• Latin America and the Caribbean – 324,976,628
  • North America – 451,491,003
  • Oceania – 5,685,327
  • South-Eastern Asia – 184,149,182
  • Southern Asia – 355,449,570
  • Eastern Asia – 264,759,161
  • Central Asia – 609,994
  • Western Asia - 111,795,601
  • Sub-Saharan Africa – 260,715,582
  • Northern Africa – 2,337,494
  • Europe – 11,391,638
  • Eastern Europe- 4,673,907
  • International – 171,049

2023 was a challenging year for VCMs. According to a World Bank report, critical media coverage during the year cast doubt on the environmental integrity of some carbon credits. Further, issuances and retirements of VCM carbon credits were down 13% from January through September 2023 versus the same period in 2022.3 In addition, the United Nations COP 28 held in Dubai in December failed to adopt key provisions of Article 6 of the 2015 Paris Agreement that would have expanded voluntary carbon market activity. Article 6.4, specifically, would have provided a new operational structure for the exchange of emissions reduction credits across borders. Opponents argued that guidance and rules around the environmental integrity of carbon removals was insufficient. The Article is likely to be taken up again at COP 29 in Baku in November 2024.4

3) The Macroeconomic Impacts of Carbon Pricing: Considering the current scope of both Compliance and Voluntary Carbon Markets, paired with their growth since the 2015 Paris Agreement, it is timely to consider the impact of increased carbon pricing on economic growth.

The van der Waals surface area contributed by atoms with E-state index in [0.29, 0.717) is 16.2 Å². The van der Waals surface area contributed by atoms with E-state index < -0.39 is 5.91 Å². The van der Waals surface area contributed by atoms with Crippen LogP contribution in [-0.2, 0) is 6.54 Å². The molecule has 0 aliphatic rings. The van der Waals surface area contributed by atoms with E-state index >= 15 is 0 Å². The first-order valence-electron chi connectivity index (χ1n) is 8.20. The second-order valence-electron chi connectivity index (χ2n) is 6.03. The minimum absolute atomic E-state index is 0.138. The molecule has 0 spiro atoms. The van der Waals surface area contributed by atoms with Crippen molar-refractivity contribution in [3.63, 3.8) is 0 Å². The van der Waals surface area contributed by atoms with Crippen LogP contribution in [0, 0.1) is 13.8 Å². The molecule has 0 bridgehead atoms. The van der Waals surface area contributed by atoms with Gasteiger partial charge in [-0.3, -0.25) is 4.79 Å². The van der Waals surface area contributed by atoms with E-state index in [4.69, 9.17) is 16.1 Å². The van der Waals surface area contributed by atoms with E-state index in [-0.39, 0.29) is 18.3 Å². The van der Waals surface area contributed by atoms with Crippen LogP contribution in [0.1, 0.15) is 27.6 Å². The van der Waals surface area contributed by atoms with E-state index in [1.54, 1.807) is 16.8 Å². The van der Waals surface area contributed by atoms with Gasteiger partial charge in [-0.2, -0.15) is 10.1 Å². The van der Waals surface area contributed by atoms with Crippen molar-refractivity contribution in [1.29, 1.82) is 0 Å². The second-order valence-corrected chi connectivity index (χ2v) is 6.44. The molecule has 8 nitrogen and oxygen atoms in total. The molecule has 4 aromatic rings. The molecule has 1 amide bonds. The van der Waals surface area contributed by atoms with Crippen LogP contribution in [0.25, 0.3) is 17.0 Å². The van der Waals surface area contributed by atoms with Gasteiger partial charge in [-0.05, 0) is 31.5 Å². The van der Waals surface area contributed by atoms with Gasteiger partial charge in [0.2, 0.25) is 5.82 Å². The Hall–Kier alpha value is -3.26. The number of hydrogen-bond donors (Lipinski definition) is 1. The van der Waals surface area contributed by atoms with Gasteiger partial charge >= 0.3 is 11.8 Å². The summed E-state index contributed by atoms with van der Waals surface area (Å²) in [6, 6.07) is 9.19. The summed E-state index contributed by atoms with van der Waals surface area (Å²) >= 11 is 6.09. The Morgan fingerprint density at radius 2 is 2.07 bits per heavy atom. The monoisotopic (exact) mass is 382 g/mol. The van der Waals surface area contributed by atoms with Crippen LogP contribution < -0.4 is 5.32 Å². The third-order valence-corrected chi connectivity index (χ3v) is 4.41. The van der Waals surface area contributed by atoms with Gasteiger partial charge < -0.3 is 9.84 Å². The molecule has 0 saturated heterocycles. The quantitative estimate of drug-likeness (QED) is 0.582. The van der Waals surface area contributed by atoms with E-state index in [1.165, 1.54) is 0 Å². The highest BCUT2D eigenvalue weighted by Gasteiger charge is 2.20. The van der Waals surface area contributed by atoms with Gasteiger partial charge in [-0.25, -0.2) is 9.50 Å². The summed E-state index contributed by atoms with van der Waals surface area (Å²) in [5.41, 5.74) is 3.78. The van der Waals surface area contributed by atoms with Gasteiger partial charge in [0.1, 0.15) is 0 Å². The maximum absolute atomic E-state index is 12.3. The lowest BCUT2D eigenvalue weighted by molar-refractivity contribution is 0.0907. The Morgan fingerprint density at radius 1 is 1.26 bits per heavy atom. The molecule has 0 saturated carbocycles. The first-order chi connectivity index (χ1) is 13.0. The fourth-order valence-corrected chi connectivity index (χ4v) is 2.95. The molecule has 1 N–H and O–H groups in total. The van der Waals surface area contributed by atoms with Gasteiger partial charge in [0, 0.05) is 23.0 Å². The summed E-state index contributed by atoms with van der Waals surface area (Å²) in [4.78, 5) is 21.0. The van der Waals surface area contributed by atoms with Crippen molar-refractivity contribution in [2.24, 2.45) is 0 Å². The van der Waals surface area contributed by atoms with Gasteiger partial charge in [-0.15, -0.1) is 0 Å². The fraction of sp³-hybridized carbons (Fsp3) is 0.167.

Differing perspectives on its impact have emerged. A recent IMF Working Paper has found limited impact of the EU ETS and national carbon taxes on inflation within the Euro area, noting that the impact of Russia’s invasion of Ukraine had a larger and more direct impact on inflation.5

A separate 2023 study by the International Chamber of Commerce found that carbon pricing will lead to short-term inflation, particularly with energy and critical minerals; however, it will gradually decelerate in the long run unless action on GHG emission reduction is delayed.6 Our own analysis of OECD Effective Carbon Rates (Combined Fuel Excise Taxes, Carbon Taxes and ETS) across 71 countries, versus their current inflation rates does not exhibit a strong correlation in Figure 4.

Figure 4: Effective Carbon Rates (2021) and Average Inflation Rates, 2021-23

Graph shows the fuel excise tac, the explicit carbon tax, and ETS versus the average inflation rates in 2021 - 2023.
Sources: OECD & IMF

More Pricing Ahead

Carbon pricing has seen exponential growth in the past decade. Given the deglobalization trend and Podesta’s latest remarks, it looks certain its impact on public policy will grow more central in the coming decade as national governments determine their short- and long-term responses to climate change.

If you have any questions or would like further information, please reach out to Win Thin, Elias Haddad, or Jay Foraker.

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1Denning, Liam. “The White House has a New Trade Weapon Against China.” Bloomberg: April 18, 2024.
2Barbara K. Haya, Aline Abayo, Ivy S. So., Micah Elias. (2023, December). Voluntary Registry Offsets Database v10, Berkeley Carbon Trading Project, University of California, Berkeley. 
3World Bank. 2023. State and Trends of Carbon Pricing: International Carbon Markets. © Washington, DC: World Bank. License: CC BY-NC 3.0 IGO.
4Gupte, Eklavya and Agamoni Ghosh. “COP28: Lack of progress on Article 6 likely to further limit carbon market growth.” S&P Global Commodity Insights: December 13,2023. 
5Maximilian Konradt, Thomas McGregor, and Frederik Toscani. “Carbon Prices and Inflation in the Euro Area: IMF Working Paper February 2024. 
6ICC (2023), Carbon pricing and inflation: a dilemma?